The Cool Kids

Thursday, January 27, 2011

Take a look, it's in a book...(this post is as long as a book)

I am and always have been a voracious reader. Borderline obsessed. Oh, tack it on to my other disorders...

I'm not sure when it began, but I vaguely remember my first grade teacher pulling a picture book out of my hand and reminding me that it was time for recess. I mustn't have heard her announce the precious elementary break time. I didn't see the children lining up in single file, ready to own the playground, toy by toy. We usually jumped over one another for the opportunity to grab the best jump rope or the bounciest rubber ball...

I don't remember the name of that picture book. Goodness, I don't remember the names of some of the books I read this past week. I do know however,  that one of the greatest gifts I've ever received was the ability to read.  I'm not talking about sounding out words phonetically. I'm not talking about speed reading. I disliked fewer things in school than being told to read something and answer the questions at the end.  Before I get screamed at by my fellow educators, understand that I get why some of those tasks are important. But they are for the most part, our  measuring needs as teachers. Whether or not I could read 116 words per minute in no way measured what I understood, interpreted or found applicable from a reading passage.

What I'm talking about is the enjoyment of reading. Reading from choice or interest rather than assignment. I can teach almost anyone to read. It's my specialty. But I can not teach anyone to love reading. That has to come in their own time, in their own way. 

I loved going to the library in school. I remember taking a wood ruler/place marker and searching for the perfect book. I think when you're young you kind of DO judge a book by its cover. Following the Dewey decimal system, I'd carefully slide my ruler next to the book so as not to lose my place, open up the plastic covered prize, check out the size of the words and begin to imagine the story. If it was to my liking, I'd close the book,  hold it tight and walk in total reverence to the librarian. She'd look at the book, look at me (making me wonder if I was worthy of taking it,) stamp the card in front and recite a date when the book needed to be returned. Now, I don't know about you. But I remember thinking, "What kind of maniac wouldn't bring a book back?" We not only got to borrow a book, we got to bring it back and get another one! What a fabulous idea.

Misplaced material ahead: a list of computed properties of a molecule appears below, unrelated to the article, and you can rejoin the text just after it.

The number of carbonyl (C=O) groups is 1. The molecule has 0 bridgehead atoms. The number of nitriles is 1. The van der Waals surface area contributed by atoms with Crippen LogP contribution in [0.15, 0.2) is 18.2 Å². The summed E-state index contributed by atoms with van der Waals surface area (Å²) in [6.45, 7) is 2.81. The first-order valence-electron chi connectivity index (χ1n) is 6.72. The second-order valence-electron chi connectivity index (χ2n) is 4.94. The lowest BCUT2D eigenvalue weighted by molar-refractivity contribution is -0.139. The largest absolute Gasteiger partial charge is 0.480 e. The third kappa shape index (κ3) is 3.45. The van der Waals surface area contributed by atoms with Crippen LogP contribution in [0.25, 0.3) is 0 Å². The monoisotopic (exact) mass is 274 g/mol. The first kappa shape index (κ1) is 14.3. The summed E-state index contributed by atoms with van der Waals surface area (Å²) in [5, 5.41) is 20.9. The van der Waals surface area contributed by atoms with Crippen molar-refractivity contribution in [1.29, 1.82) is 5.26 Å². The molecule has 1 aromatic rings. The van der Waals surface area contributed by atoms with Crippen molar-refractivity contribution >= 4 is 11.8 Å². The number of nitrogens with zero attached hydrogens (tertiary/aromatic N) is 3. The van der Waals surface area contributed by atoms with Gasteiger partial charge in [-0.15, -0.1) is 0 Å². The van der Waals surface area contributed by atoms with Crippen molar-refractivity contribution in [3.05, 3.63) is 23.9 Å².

It's funny what we remember as children. Reading for me was a wonderful escape. I devoured the stories about children who lived in box cars. I got the Amelia Bedelia mix-ups. I wanted to be Nancy Drew's friend or one of the Hardy Boy's girlfriends. Judy Blume wrote about girls that were like me.  I got a letter from Beverley Cleary in the fourth grade and thought I could die right then. Blubber could have been MY little brother....

When I was a teen, I snuck Harlequin romances under my bed and read books that were earmarked in just the right places. Friends would trade books like shoes. "I'll give you my Jane Erye book for your new Danielle Steele novel.." and so it went until....well, one of my girlfriends and I still swap out books.

Now that I'm older, my interests have changed, but my love for reading has not. One of my favorite things in the house is my library. No, it's not a dark room with walls full of bookshelves and sliding ladders, (I wish!!)  but it is filled with many of my reference books and favorite reads. Still though,  I have boxes of books strewn through the house and garage. Me, with too much of something? Shocking. Too many for even a room full of books. I came to realize there are probably hundreds of books that I could be sharing instead of storing. What good are any of these without being used? Was my only interest so people would look at the library and say, "Wow. you have a lot of books. You must be really well-read. You must be one of them-there smart people.".. Um, no. Instead, a relative came over and perused the bookshelves and asked, "Do you really know how to speak Japanese or are you being pretentious?" The answer is yes and maybe a little yes. I used to speak some Japanese, but I don't speak to many other people using it. I can barely read it anymore, so truthfully, I don't know what my intention was by choosing to put it on a shelf instead of my well-written-reads-that-became-cheesy-movies-books. Seriously. I have a shelf full of feng shui gardening books and I live in the desert. Oh and did I mention that I loathe gardening?